The tax office has a comprehensive set of rules and regulations that cover the employment status of all self-employed sub-contractors registered under the Construction Industry Scheme. To maximize your CIS tax rebate, you need to make sure that you include all eligible expenses when filing your tax return. Doing so can help ensure that you get back as much of your hard-earned money as possible.
What expenses can be claimed back?
It’s important for CIS subcontractors to know what business expenses can be deducted from their taxes. These expenses, detailed below, are generally accepted as legitimate tax write-offs for this type of contractor.
Employers have to pay national insurance contributions (NICs) for their staff, as well as accounting for subcontractor labour and any benefits provided to employees. Salaries, wages, pensions and fees paid to employment agencies must also be taken into account.
The fees of professional services, such as those provided by architects, accountants, solicitors and surveyors, are included in the overall costs.
Employees travelling on approved business trips may be able to claim expenses related to travel, including airfare, bus fare, taxi fares and train tickets. They may also be able to claim costs associated with renting or using a private car/van, including parking fees, fuel, roadside assistance membership fees, repair costs and insurance premiums. Other possible claims include meals and accommodation when away from home as well as vehicle licensing charges.
- You can also claim back office supplies such as stationery, office necessities, software, printing, phones, and broadband.
- Materials for work, tools and PPE
- Uniform costs and the cost to wash them
- Maintenance repairs to equipment, and small consumables (some equipment, tools).
When submitting a tax return, it’s best to double-check the allowance status of any expenses beforehand to avoid penalties and repayment of possible CIS tax rebates. By taking this precautionary measure before you file your return. If you are using the Subbie Tax app, you can message your dedicated accountant and ask them any questions you may have.
What does dual purpose mean for my CIS tax return?
When an item serves dual purpose, meaning it is utilized for both business and personal use, its associated cost can be claimed as a business expense in proportion to its use for business.
For those who use their own vehicle for both business and personal purposes, the situation can be a bit tricky. If you’re using your vehicle to attend temporary job sites during the workweek and also driving it on the weekend for personal errands, you should not include any of this personal mileage in your expenses when submitting your tax return.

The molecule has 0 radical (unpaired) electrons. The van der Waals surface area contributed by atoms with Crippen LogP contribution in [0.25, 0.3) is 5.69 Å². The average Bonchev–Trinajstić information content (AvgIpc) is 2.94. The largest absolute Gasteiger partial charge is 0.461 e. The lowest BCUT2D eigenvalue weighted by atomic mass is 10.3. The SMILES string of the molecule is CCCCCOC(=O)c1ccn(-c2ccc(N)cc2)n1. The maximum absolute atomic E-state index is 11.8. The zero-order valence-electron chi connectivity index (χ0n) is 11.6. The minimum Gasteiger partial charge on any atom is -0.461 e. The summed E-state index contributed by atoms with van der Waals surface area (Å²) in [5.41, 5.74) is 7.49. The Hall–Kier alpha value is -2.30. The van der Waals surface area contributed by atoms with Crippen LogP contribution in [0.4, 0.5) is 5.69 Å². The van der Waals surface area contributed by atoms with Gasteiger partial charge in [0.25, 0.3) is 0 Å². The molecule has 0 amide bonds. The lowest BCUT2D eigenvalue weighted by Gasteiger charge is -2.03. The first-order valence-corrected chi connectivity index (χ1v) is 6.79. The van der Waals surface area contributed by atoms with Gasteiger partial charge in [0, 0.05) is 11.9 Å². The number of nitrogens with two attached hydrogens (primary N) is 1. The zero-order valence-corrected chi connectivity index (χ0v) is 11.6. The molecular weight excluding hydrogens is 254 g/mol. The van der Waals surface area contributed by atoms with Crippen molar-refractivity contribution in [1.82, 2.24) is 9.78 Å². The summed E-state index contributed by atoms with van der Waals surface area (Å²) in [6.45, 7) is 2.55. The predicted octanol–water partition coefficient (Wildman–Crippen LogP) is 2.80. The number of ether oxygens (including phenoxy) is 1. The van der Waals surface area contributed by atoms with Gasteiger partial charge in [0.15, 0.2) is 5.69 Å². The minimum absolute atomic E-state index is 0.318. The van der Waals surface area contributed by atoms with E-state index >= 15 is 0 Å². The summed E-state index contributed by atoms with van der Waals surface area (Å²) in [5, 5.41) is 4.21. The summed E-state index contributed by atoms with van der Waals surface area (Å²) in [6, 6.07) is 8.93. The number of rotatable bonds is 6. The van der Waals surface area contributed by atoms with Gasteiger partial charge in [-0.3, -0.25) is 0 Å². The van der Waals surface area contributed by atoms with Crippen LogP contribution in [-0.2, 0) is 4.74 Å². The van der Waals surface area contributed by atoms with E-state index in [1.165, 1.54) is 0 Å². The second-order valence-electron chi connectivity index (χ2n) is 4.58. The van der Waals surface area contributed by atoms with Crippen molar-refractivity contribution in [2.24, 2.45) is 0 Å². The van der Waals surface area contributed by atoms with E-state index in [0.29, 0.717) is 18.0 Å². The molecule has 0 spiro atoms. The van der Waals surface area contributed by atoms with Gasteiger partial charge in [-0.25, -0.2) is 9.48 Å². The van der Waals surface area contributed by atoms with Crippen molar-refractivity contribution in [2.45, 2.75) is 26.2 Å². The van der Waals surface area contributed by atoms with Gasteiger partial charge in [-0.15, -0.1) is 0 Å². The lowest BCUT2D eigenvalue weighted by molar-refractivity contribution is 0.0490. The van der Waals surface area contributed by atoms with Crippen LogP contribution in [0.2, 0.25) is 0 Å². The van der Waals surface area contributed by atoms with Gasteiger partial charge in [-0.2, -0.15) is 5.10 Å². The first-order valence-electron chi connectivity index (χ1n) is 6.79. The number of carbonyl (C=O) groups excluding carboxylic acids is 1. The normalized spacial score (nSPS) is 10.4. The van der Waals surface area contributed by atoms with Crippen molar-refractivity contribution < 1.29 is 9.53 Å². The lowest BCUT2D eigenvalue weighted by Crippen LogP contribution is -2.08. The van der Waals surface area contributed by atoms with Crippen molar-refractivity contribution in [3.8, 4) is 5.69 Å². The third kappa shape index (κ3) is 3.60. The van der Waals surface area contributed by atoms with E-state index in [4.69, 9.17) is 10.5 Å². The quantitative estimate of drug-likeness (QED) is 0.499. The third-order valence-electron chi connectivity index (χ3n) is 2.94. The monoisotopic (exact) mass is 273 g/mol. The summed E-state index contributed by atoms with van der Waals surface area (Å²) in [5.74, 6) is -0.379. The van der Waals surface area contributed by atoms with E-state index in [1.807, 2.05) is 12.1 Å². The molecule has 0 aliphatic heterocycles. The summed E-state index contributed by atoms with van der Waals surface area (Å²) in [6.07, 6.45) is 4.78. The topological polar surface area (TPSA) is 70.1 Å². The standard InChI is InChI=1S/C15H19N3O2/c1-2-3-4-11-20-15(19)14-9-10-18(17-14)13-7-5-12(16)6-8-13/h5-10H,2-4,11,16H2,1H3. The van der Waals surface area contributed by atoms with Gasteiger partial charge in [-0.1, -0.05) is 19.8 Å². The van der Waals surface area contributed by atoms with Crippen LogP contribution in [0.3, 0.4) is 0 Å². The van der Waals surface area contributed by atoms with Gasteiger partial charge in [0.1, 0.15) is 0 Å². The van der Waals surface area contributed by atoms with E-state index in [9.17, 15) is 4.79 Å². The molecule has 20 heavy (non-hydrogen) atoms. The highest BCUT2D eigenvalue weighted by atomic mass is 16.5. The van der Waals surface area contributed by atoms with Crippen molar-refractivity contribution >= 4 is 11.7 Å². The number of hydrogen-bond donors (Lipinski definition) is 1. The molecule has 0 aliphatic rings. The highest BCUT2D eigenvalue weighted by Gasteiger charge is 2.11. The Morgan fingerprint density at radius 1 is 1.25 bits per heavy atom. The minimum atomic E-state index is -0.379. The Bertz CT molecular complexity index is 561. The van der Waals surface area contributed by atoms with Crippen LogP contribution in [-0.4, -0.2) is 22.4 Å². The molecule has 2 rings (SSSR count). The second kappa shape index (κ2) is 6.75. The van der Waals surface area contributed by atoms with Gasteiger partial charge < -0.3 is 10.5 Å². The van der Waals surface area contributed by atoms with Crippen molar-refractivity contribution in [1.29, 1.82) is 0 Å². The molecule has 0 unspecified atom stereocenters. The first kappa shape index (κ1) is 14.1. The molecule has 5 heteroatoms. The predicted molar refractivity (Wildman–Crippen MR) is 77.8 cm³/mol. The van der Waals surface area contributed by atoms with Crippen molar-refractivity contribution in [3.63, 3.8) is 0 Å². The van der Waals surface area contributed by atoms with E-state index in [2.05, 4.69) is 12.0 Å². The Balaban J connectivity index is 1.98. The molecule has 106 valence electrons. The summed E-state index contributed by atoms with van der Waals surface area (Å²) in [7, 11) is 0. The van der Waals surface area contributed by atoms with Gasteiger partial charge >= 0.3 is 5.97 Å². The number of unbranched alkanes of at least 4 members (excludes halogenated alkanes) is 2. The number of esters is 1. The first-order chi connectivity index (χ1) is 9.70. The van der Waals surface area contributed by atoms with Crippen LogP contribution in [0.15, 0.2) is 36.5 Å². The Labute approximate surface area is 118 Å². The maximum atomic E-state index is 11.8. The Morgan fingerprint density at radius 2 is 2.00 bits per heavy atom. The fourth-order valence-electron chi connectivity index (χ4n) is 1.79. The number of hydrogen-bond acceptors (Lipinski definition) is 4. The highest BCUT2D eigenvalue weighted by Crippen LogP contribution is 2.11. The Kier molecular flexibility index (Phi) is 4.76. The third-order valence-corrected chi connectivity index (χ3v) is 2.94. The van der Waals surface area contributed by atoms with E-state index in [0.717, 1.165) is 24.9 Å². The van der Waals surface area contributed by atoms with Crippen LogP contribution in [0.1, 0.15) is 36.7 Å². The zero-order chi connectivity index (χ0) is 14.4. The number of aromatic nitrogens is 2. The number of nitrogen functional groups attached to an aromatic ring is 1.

What thing should I not put on my CIS tax return?
When claiming business expenses, only those that are necessary for the running of the business are eligible for inclusion on your return. HMRC does not allow for any personal expenses or those considered a capital asset to be claimed. Care must be taken to correctly identify what is and what is not an approved expense when submitting your claims.
Businesses can benefit from tax relief by making claims for capital allowances on assets purchased. For example, if a business purchases machinery or equipment, they are eligible to receive capital allowances through the Self Assessment tax return process. HMRC offers this valuable tax relief opportunity; however, it is important to remember that it must be claimed separately within your return.
What supporting evidence or documents do I need for my CIS tax return?
Different types of work expenses have specific requirements for support documentation. Generally, the business should retain the same documents and records it regularly maintains in managing day-to-day operations. This includes documents such as receipts, invoices and other papers.
Organizations need to create, maintain and store records in either paper or electronic form, as well as a backup of those records. It’s important that these records are kept for at least 6 years.
- Bank statements
- CIS statements of earnings
- CIS tax return and other income
- Mileage log books
You also need to include any other forms of income:
- PAYE income as an employee.
- Investment income.
- Bank or building society interest.
- Rental income if you are landlord.
The more legitimate expenses you claim, the smaller your tax bill will be. When you have completed your tax return, it is important to review your tax calculation before submitting your return to make sure that you have included all of your income and expenses.